A 1998 Maryland case, Lopata v. Miller, stemmed from a discrepancy in the actual acreage of the property from what had been communicated to the buyers. Marcia and Edward Lopata (the “Buyers”) had asked two social acquaintances of theirs who were real estate salespeople (the “Salespeople”), to help them find a waterfront home with a variety of requirements, such as a deep-water slip for their sailboat. The Salespeople located a potential property, and acting as subagents of the seller, showed it to the Buyers and relayed information to them from the MLS, including that it contained three acres of land. After two years of negotiations, the Buyers purchased the property. The contract did not specify the size of the lot. They lived there for three years before discovering that it contained less than two acres, whereupon, contending that they had suffered damages in the amount of $600,000, they sued the Salespeople, claiming negligent misrepresentation, negligence and strict liability. The trial court ruled for the Salespeople and dismissed all of the claims against them.
The Buyers appealed that decision. They claimed that the Salespeople had owed them a duty of care which they breached by not verifying the accuracy of the information contained in the MLS. The Court of Special Appeals of Maryland noted that the trial court had stated that the duty to the general public imposed on real estate licensees by the Maryland license law does not necessarily create tort “duties of care for purposes of negligence cases.” The lower court also had stated that since it was an irregularly shaped and wooded lot, it would have been excessive to require the Salespeople “to take independent steps to ascertain the lot size for the buyer’s benefit, while not requiring at least the same of the buyer himself.”
Negligent misrepresentation is a form of negligence, and under Maryland law, in order to succeed on a negligence claim, four elements must be shown by the plaintiff: a duty owed to the plaintiff, a breach of the duty, a causal link between the breach and the injury, and damages. The appellate court pointed out that the Salespeople, who were acting as subagents of the seller, did not have an agency relationship with the Buyers which would have given rise to their owing fiduciary duties to the Buyers. The court also found no special circumstances in this case which would have required the Salespeople to conduct an independent investigation of the acreage to verify the information given to them by the seller. The court said it would not “interpolate a duty of the breadth and effect urged by [the Buyers] into the licensing and ethical provisions of the Maryland Code.” Finding no duty on the Salespeople’s part to verify the lot size information, the court ruled in their favor. Since there had been no duty, they could not have been negligent.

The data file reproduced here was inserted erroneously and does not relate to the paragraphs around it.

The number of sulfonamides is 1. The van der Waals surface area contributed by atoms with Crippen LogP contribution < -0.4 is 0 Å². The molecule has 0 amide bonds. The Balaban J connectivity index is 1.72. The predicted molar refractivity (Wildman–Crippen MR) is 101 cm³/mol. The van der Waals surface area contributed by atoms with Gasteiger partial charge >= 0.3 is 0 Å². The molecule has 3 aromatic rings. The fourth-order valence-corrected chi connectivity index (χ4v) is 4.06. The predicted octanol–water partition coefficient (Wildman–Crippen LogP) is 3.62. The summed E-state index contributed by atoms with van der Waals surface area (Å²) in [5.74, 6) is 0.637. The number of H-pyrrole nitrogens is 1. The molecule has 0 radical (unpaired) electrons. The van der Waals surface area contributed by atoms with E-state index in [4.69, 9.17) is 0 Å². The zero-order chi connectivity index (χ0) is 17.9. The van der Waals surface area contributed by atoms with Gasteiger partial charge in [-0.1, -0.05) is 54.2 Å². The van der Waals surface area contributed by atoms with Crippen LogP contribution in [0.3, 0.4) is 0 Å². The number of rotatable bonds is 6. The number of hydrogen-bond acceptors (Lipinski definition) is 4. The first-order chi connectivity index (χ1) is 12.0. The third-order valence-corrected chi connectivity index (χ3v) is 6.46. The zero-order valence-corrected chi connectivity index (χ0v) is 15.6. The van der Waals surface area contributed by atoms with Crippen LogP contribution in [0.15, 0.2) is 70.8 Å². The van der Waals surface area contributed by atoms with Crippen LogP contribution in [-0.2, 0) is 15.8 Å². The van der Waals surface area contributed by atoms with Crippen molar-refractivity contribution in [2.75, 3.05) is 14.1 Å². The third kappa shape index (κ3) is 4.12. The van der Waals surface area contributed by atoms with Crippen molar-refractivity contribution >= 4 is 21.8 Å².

The Buyers also maintained that Maryland public policy permits a strict liability claim against a real estate licensee who “makes affirmative, ‘non-innocent’ misrepresentations” to property buyers. The Buyers claimed that this argument was supported by the Maryland Consumer Protection Act (the “MCPA”), the NATIONAL ASSOCIATION OF REALTORS® Code of Ethics and Standards of Practice, and Maryland license law. To the contrary, the MCPA expressly exempts real estate licensees from its coverage. The court also examined the NAR Code, Article 9, and SOP 9-8, and the Maryland license law provisions pointed to by the Buyers.
Instead of drawing the conclusion advanced by the Buyers, that it is Maryland public policy that a licensee may be held strictly liable for any “affirmative factual representation that turns out to be false or incorrect,” the court interpreted these sources to mean that real estate licensees are prohibited from “making affirmative misrepresentations and omissions of fact that the [licensee] knows or has a duty to discover.” Since the court found that the Salespeople did not have a duty to independently verify the acreage information, their communication of the incorrect acreage information did not constitute a misrepresentation or an omission of a fact that they knew, or had a duty to discover under the circumstances. The court therefore upheld the lower court’s dismissal of the strict liability claim.
Lopata v. Miller, 122 Md. App. 76, 712 A.2d 24 (Md. Ct. Spec. App. 1998).